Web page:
Conservation advocates want to phase out lead ammunition
By Summit Voice
FRISCO — With another three endangered California condors dead from lead poisoning in Arizona, conservation advocates are ramping up their call to phase out the use of lead ammunition.
Three condors may not sound like many, but that’s nearly 5 percent of the entire Arizona-Utah population, which numbers only about 80 birds. Seven of the birds have died since December, and three of the deaths are definitively linked with lead poisoning, according to the Center for Biological Diversity.
Since condors eat carrion, they ingest spent lead ammunition fragments as part of their diet. Lead poisoning is also suspected in the other four deaths. At least 38 condors have been killed by lead poisoning in Arizona and Utah. Lead poisoning recently killed the female of Utah’s only breeding pair of condors. Each year, up to half of the wild Grand Canyon condors must be given life-saving, emergency blood treatment for lead poisoning.
“The continuous deaths of Grand Canyon condors from lead poisoning is preventable if we finally treat toxic lead ammunition as we did lead paint and leaded gasoline,” said Jeff Miller, with the Center for Biological Diversity. “It’s clear that voluntary efforts to reduce lead ammunition use around the Grand Canyon aren’t getting the job done. Given the wide availability, lowered cost and high performance of lead-free ammo, these states should admit it’s time to switch and require nontoxic rounds for hunting.”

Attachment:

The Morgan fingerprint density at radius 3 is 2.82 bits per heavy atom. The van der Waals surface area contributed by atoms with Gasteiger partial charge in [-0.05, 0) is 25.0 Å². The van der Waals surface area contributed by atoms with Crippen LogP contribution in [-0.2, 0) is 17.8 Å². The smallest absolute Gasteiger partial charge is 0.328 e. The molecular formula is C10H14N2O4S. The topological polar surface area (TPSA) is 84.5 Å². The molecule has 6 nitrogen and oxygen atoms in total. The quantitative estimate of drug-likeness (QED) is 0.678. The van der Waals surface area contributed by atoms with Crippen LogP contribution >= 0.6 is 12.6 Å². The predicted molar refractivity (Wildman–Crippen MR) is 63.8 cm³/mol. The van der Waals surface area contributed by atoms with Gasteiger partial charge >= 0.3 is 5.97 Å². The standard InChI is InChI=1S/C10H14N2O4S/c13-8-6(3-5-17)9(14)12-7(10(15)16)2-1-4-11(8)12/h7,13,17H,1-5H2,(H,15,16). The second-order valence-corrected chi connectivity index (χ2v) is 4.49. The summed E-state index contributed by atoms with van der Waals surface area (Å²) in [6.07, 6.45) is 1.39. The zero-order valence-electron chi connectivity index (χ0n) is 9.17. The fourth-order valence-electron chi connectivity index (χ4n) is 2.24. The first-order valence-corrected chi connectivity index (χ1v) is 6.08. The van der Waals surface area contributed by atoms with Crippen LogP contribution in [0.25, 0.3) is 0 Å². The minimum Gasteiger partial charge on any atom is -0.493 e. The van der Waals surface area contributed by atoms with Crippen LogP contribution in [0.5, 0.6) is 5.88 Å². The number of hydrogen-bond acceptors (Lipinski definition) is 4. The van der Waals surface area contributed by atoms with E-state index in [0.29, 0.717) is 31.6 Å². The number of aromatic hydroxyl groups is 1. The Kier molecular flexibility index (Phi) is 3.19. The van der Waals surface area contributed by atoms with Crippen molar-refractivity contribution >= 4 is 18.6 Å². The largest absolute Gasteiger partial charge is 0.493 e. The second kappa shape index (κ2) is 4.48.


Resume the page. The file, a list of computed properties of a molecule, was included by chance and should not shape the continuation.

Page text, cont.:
California condors are the biggest land birds in North America. They are also the most endangered. Of the 166 condors reintroduced into Utah and Arizona since 1996, 81 have died or disappeared. When the cause of death could be determined, more than half were due to poisoning from ingesting lead ammunition fragments left in gut piles or carcasses of shot game.
“Lead is dangerous to people and wildlife, even at very low levels, which is why it is critical that we take mandatory actions to remove it from ammunition and require less toxic alternatives,” said Sandy Bahr with the Sierra Club’s Grand Canyon Chapter. “Requiring non-lead ammunition for hunting on public land would be an important step in limiting lead exposure for condors and other wildlife.”
Since 2008 California has required nonlead ammunition for all hunting within the condors’ range in central and Southern California. Hunters in these areas have transitioned to nonlead bullets, with no decrease in game tags or hunting since the regulations went into effect. The California state legislature is currently considering a bill that would extend the ban on lead in hunting ammunition throughout the state.
Last month, 30 leading scientists, doctors and public-health experts from Harvard, Cornell, Rutgers and other major universities released a statement that lead hunting ammunition poses a serious danger to people and wildlife and ought to be phased out. Read more about the Center for Biological Diversity’s Get the Lead Out campaign.